Towards the end of the 19th century, the London company The French Asphalt set up shop on plot 20c for the necessary road works, but above all for the production of a smooth road surface ( asphalt ) .

The construction office of Siemens & Halske (parcel 40/41), which was in charge of installing the railway over the Oberbaum Bridge, was located directly on the corner of what would later become Warschauer Strasse .

With the political change , the Osthafen lost its economic importance, it was later even given up as a cargo handling point. Individual buildings were sold and are used for other purposes. New buildings in open spaces have also been added. A hotel and the German headquarters of the Coca-Cola group should be mentioned above all .

Six people from the densely populated tenement houses on the northeast side of Stralauer Allee (numbers 23 and 24) were imprisoned during the Nazi era and perished as a result of torture or directly in concentration camps. (see list of stumbling blocks in Berlin-Friedrichshain ).


Recycled bricks before new buildings are finished, 1959
Former egg cold store and Spreespeicher at the east port

Most of the residential buildings are located on the northeast side of the street. After some tenement houses were destroyed at the end of the Second World War , construction workers cleared the ruins. In their place, the East Berlin magistrate had new buildings built in the late 1950s.

Immediately after the intersection of Mühlenstrasse and Warschauer Strasse, in the immediate vicinity of the Oberbaumbrücke , Warschauer Platz branches off behind the elevated railway bridge of the U1 subway line . To the northeast of Stralauer Allee is the Rudolfviertel with a narrow residential area around Rudolfstrasse and Rudolfplatz as well as Oberbaum City .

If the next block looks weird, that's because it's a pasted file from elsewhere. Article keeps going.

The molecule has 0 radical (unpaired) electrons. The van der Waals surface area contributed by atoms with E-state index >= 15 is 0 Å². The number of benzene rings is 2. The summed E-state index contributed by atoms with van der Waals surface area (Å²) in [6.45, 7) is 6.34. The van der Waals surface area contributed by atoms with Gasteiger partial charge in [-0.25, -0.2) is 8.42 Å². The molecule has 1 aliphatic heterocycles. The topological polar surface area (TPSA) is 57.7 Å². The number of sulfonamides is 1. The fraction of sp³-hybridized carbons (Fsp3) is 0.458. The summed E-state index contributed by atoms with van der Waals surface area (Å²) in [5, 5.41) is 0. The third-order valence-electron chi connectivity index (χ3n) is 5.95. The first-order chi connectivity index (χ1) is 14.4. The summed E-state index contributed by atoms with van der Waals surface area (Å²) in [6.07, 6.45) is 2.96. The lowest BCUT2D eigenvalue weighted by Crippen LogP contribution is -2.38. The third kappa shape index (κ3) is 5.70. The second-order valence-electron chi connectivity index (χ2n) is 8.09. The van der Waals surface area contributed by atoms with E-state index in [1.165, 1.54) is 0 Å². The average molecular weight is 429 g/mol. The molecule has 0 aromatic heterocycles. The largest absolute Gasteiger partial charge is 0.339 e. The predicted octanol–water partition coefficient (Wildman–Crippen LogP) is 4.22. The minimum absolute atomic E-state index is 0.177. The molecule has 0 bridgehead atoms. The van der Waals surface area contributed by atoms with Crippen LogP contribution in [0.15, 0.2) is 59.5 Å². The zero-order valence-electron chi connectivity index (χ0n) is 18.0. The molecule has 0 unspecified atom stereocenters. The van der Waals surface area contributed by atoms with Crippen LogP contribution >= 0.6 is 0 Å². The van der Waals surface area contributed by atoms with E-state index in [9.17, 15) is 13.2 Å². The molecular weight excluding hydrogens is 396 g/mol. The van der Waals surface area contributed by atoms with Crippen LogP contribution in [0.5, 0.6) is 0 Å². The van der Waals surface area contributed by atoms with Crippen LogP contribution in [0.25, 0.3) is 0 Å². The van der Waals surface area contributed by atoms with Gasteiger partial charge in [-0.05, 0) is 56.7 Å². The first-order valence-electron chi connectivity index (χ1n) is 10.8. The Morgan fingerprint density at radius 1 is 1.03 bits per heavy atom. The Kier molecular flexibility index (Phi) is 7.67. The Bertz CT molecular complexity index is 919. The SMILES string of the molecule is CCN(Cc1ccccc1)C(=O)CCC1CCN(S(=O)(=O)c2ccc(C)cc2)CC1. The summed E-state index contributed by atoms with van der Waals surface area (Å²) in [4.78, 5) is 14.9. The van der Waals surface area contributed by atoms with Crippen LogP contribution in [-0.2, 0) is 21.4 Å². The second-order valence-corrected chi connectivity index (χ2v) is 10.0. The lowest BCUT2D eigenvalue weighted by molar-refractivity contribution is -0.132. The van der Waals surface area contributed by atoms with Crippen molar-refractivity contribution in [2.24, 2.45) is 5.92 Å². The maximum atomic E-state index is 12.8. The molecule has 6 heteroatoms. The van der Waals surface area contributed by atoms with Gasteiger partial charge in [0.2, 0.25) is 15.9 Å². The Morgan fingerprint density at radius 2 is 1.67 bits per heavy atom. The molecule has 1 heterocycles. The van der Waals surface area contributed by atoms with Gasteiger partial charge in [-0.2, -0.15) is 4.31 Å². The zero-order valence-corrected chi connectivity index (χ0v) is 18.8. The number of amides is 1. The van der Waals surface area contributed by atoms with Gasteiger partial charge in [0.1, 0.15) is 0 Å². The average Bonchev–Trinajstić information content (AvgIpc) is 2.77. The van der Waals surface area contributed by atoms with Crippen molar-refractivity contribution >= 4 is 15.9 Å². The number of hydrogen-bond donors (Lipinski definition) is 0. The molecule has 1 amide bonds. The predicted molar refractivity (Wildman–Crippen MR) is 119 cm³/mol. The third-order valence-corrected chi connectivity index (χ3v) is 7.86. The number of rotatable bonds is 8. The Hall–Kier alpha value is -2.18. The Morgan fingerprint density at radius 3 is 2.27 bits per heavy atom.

Parts of the Osthafen, more precisely numbers 1–16, are under monument protection , as well as the Spreespeicher, the egg cold store built in the late 1920s and the double tenement house no. 23a / b from 1900.

On the northeast side of the avenue in front of Warschauer Platz, the Berliner Wasserwerke acquired a larger area and built facilities for the drinking water supply here (plot 38). Some of these industrial buildings have been preserved, but no longer have the address “Stralauer Allee”.

See also


  • Dagmar Girra: Berlin's street names - Friedrichshain . Edition Luisenstadt, 1996, ISBN 3-89542-084-0
  • Hans-Jürgen Mende, Kurt Wernicke (ed.): Berlin district lexicon Friedrichshain-Kreuzberg . Haude & Spener, Berlin 2003, ISBN 3-7759-0474-3

Web links

Individual evidence

  1. a b Before the Stralauer Thore . In: Luise.
  2. Stralauer Thor (before) 1 . In: Allgemeiner Wohnungs-Anzeiger together with address and business manual for Berlin , 1863, part 2, p. 167.
  3. a b c d Stralauer Allee . In: Address book for Berlin and its suburbs , 1901, part 3, p. 615 (sketch).
  4. City map Berlin 1893. Retrieved on May 16, 2019 . In front of the Stralauer Thore
  5. Stralauer Allee . In: Address book for Berlin and its suburbs , 1897, part 3, p. 541. “Berl. Waterworks “(sketch, on Warschauer Platz).

Coordinates: 52 ° 29 ′ 59 ″  N , 13 ° 27 ′ 24 ″  E